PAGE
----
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Published: 10/16/2004

Army captain is 2nd Elida High graduate to die in the Iraq war

BY JENNIFER FEEHAN
BLADE STAFF WRITER
Pintor Pintor
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A former Allen County man has become the second Elida High School graduate to die in Iraq.

Capt. Dennis Pintor, 30, was killed Tuesday when an improvised explosive went off in the roadside while he was riding in a lead vehicle of a convoy, said Lillian Abelita, of Lima, a close family friend.

"He was one of a kind," Mrs. Abelita said. "I hate to brag, but there was not a life he touched that was not better for it.

"On Monday, he e-mailed the Lima News asking for help to give the Iraqi children school supplies, and he died the next day. His last wish was for the Iraqi children. It wasn't even for himself," she said.

Family members, beginning with Captain Pintor's wife, Stacy, and young daughter at Fort Hood, Texas, were notified of his death on Wednesday. Army officials did not respond to requests for information about Captain Pintor yesterday.

A 1992 graduate of Elida High School northwest of Lima, Captain Pintor graduated from the U.S. Military Academy at West Point in 1998.

He had been stationed in Iraq since March with the 20th Engineer Battalion B from Fort Hood.

"He was a commander, so he was in the lead vehicle and the first one to hit the bomb," Mrs. Abelita said. "There were three of them in the first vehicle, and his [unit] was right behind them."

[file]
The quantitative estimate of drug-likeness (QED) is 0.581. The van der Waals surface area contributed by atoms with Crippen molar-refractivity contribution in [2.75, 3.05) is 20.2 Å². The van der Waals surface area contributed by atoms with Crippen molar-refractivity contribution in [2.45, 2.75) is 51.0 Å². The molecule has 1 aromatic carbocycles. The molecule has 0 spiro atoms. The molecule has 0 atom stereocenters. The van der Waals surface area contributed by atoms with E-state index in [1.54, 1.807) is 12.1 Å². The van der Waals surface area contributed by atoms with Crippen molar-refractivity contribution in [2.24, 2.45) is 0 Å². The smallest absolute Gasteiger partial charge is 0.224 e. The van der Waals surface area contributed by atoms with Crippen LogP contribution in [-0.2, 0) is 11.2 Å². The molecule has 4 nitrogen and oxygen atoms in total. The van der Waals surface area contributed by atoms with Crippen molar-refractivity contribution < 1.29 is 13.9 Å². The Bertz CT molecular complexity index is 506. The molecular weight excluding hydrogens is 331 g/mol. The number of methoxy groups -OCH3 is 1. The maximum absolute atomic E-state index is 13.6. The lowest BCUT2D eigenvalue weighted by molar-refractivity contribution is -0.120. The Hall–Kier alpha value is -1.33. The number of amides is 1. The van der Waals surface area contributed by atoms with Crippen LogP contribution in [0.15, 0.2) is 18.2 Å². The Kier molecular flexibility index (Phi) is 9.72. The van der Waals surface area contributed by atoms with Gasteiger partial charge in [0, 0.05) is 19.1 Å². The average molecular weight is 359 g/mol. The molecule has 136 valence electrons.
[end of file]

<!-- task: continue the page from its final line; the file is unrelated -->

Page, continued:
She said Captain Pintor was dedicated to the military and planned one day to return to West Point as a professor.

"He loved what he did. This is what he wanted to do," Mrs. Abelita said. "His mind and body and soul were in it. He wanted to serve his country."

Last year, Staff Sgt. Aaron Todd Reese, 31, became the first Ohio National Guardsman to die in Iraq. A 1990 graduate of Elida High School, Sergeant Reese died Dec. 10, 2003, when he fell from a patrol boat on the Tigris River south of Baghdad.

Allen Clum, a guidance counselor at Elida High School, recalled having Captain Pintor in his advanced math class.

"He was a strong student, a good kid, good family, kind of the whole thing," Mr. Clum said. "He was active in tennis and soccer and was just a good kid."

Only "a handful" of Elida graduates have gone on to West Point, he said, which is extremely competitive. "It's a pretty big honor to gain admittance there," he said.

Mrs. Abelita said Captain Pintor planned to be home to serve as her son's best man at his wedding in December.

The captain's parents, Alberto and Ellen Pintor, sold their Elida home this summer and retired to the Philippines, where Alberto Pintor was born. They have three other children.

Mrs. Abelita said she has contacted Lima area school districts asking for their help in gathering school supplies to send to Iraq. She wants to make sure Captain Pintor's last wish is fulfilled.

Contact Jennifer Feehan at:

jfeehan@theblade.com

or 419-353-5972.



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